- The Washington Times - Monday, July 22, 2002

ALABAMA
Rosa Parks' attorney breaks another barrier
MONTGOMERY Fred Gray Sr., who defended Rosa Parks in her landmark bus segregation case and represented victims of the Tuskegee syphilis experiment, has broken another racial barrier at 71: He has become the first black president of the Alabama bar.
"I'm probably the oldest bar president we've had. It takes us a little longer to get there, but the important thing is we're here," Mr. Gray said after he was installed on Saturday.
Outgoing President Larry Morris, 58, said he was delighted when Mr. Gray was elected without opposition to lead the 13,500-member organization.

ARIZONA
Four illegal aliens killed by lightning
TUCSON Four illegal immigrants were struck and killed by lightning as they huddled under a tree during a thunderstorm, officials said.
Three other persons with them Friday were hospitalized with serious burns.
U.S. Border Patrol agents found the men 35 miles north of the border with Mexico, about 8 miles east of Douglas.

CALIFORNIA
Mother arrested in death of baby
INDUSTRY A mother has been arrested and is under investigation for the killing of her 4-month-old son, whose body was left in a car at a church parking lot for three days.
Roxanne Rodrigo, 23, left the infant in the car for seven to eight hours Wednesday, said Sheriff's Lt. Larry Lincoln.
The baby was dead when she returned, though she did not report it to anyone until Saturday, Lt. Lincoln said.

COLORADO
Grounded tankers return to duty
DENVER An order grounding much of the nation's firefighting fleet of aging, heavy-duty air tankers was lifted Saturday, two days after the second deadly crash since June in the middle of a busy wildfire season.
Still grounded pending results of federal investigations, however, were nine planes of the same types as those that crashed in June near Walker, Calif., and Thursday near Lyons, Colo., killing a total of five crew members.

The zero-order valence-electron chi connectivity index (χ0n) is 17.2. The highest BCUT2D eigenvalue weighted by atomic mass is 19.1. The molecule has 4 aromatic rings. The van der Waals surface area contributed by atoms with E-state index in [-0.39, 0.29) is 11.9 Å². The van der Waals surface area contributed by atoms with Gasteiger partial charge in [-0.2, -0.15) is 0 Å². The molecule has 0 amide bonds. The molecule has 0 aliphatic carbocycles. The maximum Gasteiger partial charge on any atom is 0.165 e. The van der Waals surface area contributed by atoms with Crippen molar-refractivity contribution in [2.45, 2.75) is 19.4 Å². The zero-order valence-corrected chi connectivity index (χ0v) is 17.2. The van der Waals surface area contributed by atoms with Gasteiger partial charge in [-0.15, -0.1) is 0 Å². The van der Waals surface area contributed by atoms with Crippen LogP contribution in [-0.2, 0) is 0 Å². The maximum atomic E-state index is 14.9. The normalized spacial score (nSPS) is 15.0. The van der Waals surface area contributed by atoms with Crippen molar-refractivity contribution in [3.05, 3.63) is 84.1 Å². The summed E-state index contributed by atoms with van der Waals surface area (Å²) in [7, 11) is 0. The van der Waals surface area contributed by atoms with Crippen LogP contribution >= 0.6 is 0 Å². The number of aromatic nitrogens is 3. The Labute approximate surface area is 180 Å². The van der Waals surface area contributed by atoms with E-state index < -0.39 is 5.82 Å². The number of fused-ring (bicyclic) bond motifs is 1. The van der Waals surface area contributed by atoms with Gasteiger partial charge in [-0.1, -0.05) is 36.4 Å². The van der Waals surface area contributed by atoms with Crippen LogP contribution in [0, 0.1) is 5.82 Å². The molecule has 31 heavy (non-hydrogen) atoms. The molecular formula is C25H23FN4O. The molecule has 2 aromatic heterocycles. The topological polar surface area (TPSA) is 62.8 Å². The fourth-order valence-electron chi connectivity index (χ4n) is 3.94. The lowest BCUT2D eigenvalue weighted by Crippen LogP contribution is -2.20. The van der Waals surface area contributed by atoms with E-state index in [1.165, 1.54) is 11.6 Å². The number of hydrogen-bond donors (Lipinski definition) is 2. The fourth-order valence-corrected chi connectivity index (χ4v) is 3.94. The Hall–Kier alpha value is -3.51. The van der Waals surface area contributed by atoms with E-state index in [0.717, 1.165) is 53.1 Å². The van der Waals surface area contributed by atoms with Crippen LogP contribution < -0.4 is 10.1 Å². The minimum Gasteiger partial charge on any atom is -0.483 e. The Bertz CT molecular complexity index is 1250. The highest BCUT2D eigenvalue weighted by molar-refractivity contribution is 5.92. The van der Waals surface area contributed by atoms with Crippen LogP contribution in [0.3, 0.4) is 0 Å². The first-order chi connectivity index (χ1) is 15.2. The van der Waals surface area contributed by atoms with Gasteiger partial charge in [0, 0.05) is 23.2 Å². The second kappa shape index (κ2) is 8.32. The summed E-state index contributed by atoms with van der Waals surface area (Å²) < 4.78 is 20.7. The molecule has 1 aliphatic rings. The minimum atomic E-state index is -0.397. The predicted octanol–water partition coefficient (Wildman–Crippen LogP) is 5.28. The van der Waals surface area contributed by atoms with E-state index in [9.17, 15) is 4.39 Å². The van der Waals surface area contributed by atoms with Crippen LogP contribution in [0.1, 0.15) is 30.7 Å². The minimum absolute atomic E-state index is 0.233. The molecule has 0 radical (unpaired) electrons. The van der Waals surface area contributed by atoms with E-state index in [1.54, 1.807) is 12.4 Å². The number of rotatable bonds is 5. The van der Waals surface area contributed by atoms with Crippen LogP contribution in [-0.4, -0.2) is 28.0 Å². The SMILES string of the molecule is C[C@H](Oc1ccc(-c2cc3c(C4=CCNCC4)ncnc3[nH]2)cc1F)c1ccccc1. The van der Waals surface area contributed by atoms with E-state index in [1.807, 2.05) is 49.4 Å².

A PB4Y-2 Privateer came apart in the air Thursday while carrying a load of fire retardant to a blaze near the rugged Rocky Mountain National Park, about 45 miles northwest of Denver.

CONNECTICUT
Fashion designer becomes citizen
BRIDGEPORT Fashion designer Diane von Furstenberg is among the newest citizens of the United States.
The New Milford resident, who was born in Belgium, was among 72 new citizens from 35 countries who attended a swearing-in ceremony at U.S. District Court in Bridgeport on Friday.
Miss von Furstenberg, 56, became known in the 1970s for designing easy knit dresses, including the wrap dress.

GEORGIA
'Survivor' finalist's ads raise eyebrows
ATLANTA He made it to the final episode of "Survivor: Marquesas," but "Pappy" English's recent commercials are getting criticism.
Superior Court Judge Paschal A. English Jr., who was a finalist on the CBS reality series, is part of an advertising campaign for Atlanta Gas Light Co. touting the benefits of natural gas instead of propane.
"Pappy doesn't do propane," the ads say.
The ads do not identify Mr. English as a judge, but some legal specialists say judges shouldn't do advertising at all. In an interview with the Daily Report, an Atlanta legal newspaper, Mr. English said he doesn't care about the opinions of law professors "in their ivory towers."

HAWAII
Student's admission sparks outrage
HONOLULU Kalani Rosell got straight-A's in seventh grade and was accepted at a prestigious private school system dedicated to educating children of Hawaiian ancestry.